A rare film: a thrilling British crime caper that avoids the clichés of the genre.
Even if a screening is sold out, tickets are often available 30 minutes before the start of the film at the box office at each venue.
- Director-Screenwriter Rowan Athale
- Producer Ed Barratt, Mark Foligno, Gareth Pritchard
- With Luke Treadaway, Timothy Spall, Iwan Rheon, Gerard Kearns, Matthew Lewis
- UK 2012
- 106 mins
- Sales Bankside Films
Sitting in a police interview room opposite coaxing, inquisitive cop DI West (Timothy Spall), Harvey Miller (Luke Treadaway) is bloodied, battered and beaten, accused of being part of a failed robbery and of attempted murder, and set to return to the prison he’s only come out of a month before. Yet as Miller tells his story of that month, of the spiteful injustice that saw him banged up, of the second chance he’s been given by girlfriend Nicola (Vanessa Kirkby) and, principally, of the unflinching loyalty displayed between him and his three mates, a different picture emerges. Set in Yorkshire, with a sharp script and lively, convincing performances from its young cast, Wasteland is the bold first feature from writer and director Rowan Athale. It is a rare thing, a British crime caper that avoids the clichés of the genre, emerging as inventive, funny and surprisingly touching.
If you were to give Wasteland a shorthand label you would, of course, call it a heist film. An entirely accurate description given that the narrative structure of the piece revolves around the conception, formulation and attempted execution of a robbery. I do, however, feel such a shorthand label could be self-limiting given where I feel the heart of the film lies. If I was asked what one thing Wasteland was about, I’d have to say friendship. By their nature, heist films are often facile with regard to the emotion and character they convey. Although a hugely loved genre, heist films can often be criticised as being frivolous and lacking in terms of the connection they foster with their audience. With Wasteland I wanted to make an appealing genre picture that utilised the conventions that make the genre so loved, but which is also unafraid to engage on an emotional level and speak to the heart of our audience.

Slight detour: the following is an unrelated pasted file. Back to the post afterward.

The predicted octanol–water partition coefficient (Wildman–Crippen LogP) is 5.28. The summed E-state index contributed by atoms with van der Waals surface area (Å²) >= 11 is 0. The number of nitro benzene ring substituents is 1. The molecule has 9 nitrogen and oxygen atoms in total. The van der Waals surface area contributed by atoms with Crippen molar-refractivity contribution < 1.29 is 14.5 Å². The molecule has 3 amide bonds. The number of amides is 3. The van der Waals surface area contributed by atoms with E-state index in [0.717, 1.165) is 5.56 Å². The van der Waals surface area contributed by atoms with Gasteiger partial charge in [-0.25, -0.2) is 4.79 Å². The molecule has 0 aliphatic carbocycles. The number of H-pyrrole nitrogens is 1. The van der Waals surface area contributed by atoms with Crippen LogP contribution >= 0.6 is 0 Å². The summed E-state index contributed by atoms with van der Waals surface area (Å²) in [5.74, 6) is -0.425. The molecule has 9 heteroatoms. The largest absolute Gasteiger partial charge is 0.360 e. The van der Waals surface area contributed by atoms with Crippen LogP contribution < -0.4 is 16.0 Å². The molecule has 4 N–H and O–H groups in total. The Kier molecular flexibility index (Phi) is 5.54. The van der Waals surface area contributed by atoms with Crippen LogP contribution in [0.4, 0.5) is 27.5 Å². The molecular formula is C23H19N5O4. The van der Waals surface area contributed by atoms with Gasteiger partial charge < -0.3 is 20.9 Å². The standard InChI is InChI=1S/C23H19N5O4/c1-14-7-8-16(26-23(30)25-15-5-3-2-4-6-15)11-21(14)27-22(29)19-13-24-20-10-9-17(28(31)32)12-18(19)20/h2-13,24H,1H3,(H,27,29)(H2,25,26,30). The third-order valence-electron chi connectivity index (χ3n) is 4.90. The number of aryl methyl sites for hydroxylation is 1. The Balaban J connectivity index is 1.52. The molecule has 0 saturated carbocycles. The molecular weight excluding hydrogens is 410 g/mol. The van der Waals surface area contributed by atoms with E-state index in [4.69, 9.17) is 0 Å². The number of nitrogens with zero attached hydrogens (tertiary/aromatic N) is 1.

Barnsley-born, he cut his teeth behind the camera by writing and directing commercials but made the jump into drama when he wrote and directed the acclaimed 25-minute short A Good Life, starring Daisy Haggard and Tom Harper. Under the banner of Mischief Films, the production company set up alongside producer Gareth Pritchard, he is in the early stages of development on two further feature projects. He was named as a Screen International ‘Star of Tomorrow’ in June 2011.
2010 A Good Life [s]